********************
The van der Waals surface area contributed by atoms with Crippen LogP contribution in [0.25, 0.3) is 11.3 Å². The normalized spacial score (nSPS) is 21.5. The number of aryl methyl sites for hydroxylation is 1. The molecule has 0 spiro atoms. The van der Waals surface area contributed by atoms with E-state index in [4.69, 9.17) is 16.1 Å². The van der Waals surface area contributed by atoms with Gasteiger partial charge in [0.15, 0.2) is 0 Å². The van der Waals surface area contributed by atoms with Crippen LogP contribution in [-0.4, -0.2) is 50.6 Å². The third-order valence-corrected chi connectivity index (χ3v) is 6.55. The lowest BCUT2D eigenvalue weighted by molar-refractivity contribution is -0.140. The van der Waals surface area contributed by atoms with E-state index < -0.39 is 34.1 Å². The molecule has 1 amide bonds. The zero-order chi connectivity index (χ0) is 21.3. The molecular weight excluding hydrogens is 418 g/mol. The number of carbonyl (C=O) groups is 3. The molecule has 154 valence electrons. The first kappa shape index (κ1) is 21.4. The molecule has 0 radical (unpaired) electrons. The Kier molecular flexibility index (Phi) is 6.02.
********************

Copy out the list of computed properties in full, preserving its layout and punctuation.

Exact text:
The van der Waals surface area contributed by atoms with Crippen LogP contribution in [0.25, 0.3) is 11.3 Å². The normalized spacial score (nSPS) is 21.5. The number of aryl methyl sites for hydroxylation is 1. The molecule has 0 spiro atoms. The van der Waals surface area contributed by atoms with E-state index in [4.69, 9.17) is 16.1 Å². The van der Waals surface area contributed by atoms with Gasteiger partial charge in [0.15, 0.2) is 0 Å². The van der Waals surface area contributed by atoms with Crippen LogP contribution in [-0.4, -0.2) is 50.6 Å². The third-order valence-corrected chi connectivity index (χ3v) is 6.55. The lowest BCUT2D eigenvalue weighted by molar-refractivity contribution is -0.140. The van der Waals surface area contributed by atoms with E-state index < -0.39 is 34.1 Å². The molecule has 1 amide bonds. The zero-order chi connectivity index (χ0) is 21.3. The molecular weight excluding hydrogens is 418 g/mol. The number of carbonyl (C=O) groups is 3. The molecule has 154 valence electrons. The first kappa shape index (κ1) is 21.4. The molecule has 0 radical (unpaired) electrons. The Kier molecular flexibility index (Phi) is 6.02.